And, of course, the biggest reason of all is our future children. Eating good food shouldn’t be this difficult. Eating REAL food shouldn’t be this difficult…or this costly. And, it doesn’t have to be. I mentioned in my first blog why people choose to live more sufficiently. Our biggest reason is for our future children and their future. I want my kids to eat real food and to understand the process of how it got to the table. I want them to know real honest work and respect for the land and for animals. I want them to respect life and the beautiful and delicate cycle that we seem to take advantage of every day. I want what every parent claims- more- for my kids. And, for me and my husband, “more” comes with a price.


So, for those wondering about the journey- this is one of the major ones- our journey of eating. The self sufficiency mindset really stemmed from here. Our plans may seem crazy at first, but I assure you, they are necessary and purposeful.


Happy Eating!

The Pickle Family


Planting Seeds

We encountered a difficulty from the very beginning: our porch is almost completely shaded. Not many herbs or plants that we were interested in growing thrive in the shade. We did quite a bit of research, at first. Our goal this year with our porch garden is to learn some basics in growing plants from seeds. We figured there would be some failures…and we were never planning on having a garden this year that would actually provide us food. We simply considered this an experiment in growing plants.

So, about a month ago, I planted some seeds in a couple different ways. I had originally planned on growing plants the old fashioned way- put some seeds in some soil, add water and sun, and poof- plants! I went to a local organic store, which is apparently much more geared towards aquaponics (growing plants in water, basically). I tried to find some small soil pods in which to put the seeds. I assumed that was what I purchased, but as I began putting them in the container, I realized that they weren’t soil, but some spongy material…I ended up realizing what I bought a little too late…. The “soil pods” were actually called”Gro-Cubes,”which are placed in water and kept under a lid. I didn’t completely understand the concept nor did I have a lid, so it became a very interesting experiment. I also took some of our old egg cartons (these aren’t made of Styrofoam; those wouldn’t work as well), added potting soil (Happy Frog brand-pleased so far with brand), and planted the seeds. 

I have to admit, doing research lately has been equally fulfilling and frustrating. I’m always worried I’m doing something wrong. The more I read, the more nervous I become. I have herb book,s and I read blogs. I believe in doing my research, but the more I learn, the more confusing something as simple as growing plants becomes. I love the idea of getting to know each plant and how it thrives and in what environment. I do believe that soil PH is important, as is climate zones and ideal temperature, but I’m starting to learn something equally as important: no matter how much I read, nothing really replaces the actual process. I have learned more from growing the seeds out of ignorance than I did in the books and blogs. Now, I’m starting to understand the plants more; I’m learning about the specific ones we planted. And, this is really more encouragement to those of you who are starting out, doing research, and feeling overwhelmed. You will never know everything, nor do you need to. If you wait until you do, you will never begin. Just get some dirt and seeds and try your hand at gardening. It feels good to get your hands dirty, and you learn so much more through experience. I’ve barely done anything really….small porch garden with a few potted plants, and I’ve learned so much more from that than I believed possible.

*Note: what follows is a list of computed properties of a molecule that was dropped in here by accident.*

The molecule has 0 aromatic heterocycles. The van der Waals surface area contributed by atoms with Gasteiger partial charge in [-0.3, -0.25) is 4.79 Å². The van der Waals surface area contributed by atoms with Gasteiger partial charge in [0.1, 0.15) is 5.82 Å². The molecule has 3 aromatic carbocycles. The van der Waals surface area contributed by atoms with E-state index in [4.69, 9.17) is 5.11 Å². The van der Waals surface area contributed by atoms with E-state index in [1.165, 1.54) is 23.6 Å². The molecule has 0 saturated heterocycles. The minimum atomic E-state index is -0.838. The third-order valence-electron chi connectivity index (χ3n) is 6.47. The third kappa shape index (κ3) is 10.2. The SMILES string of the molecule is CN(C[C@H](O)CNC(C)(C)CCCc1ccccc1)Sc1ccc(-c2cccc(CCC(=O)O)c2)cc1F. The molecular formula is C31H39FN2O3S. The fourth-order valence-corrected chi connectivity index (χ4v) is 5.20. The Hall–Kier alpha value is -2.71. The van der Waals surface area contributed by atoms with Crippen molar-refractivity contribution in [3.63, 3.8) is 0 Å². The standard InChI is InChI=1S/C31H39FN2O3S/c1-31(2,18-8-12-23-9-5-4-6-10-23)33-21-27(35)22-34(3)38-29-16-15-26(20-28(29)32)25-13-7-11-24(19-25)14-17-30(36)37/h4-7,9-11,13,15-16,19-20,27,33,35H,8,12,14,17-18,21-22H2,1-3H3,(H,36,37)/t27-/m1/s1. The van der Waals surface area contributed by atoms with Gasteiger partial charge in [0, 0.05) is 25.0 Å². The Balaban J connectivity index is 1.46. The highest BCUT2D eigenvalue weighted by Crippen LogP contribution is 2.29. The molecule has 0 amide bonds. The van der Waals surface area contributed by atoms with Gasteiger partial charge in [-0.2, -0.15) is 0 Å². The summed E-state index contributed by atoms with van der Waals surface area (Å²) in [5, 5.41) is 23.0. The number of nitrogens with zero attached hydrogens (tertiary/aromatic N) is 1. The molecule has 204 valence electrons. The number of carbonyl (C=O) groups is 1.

The results of our planting endeavor so far are below:

180Our porch and seeds to begin- we purchased Rosemary and Lavender plants- didn’t start those from seed, because it was too late in the year when i went to buy the seeds.


Some of our seeds- we are growing cilantro, spinach, oregano, thyme, parsley, and basil (along with rosemary and lavender).

165I just think these plants are lovely.


So does Dodger.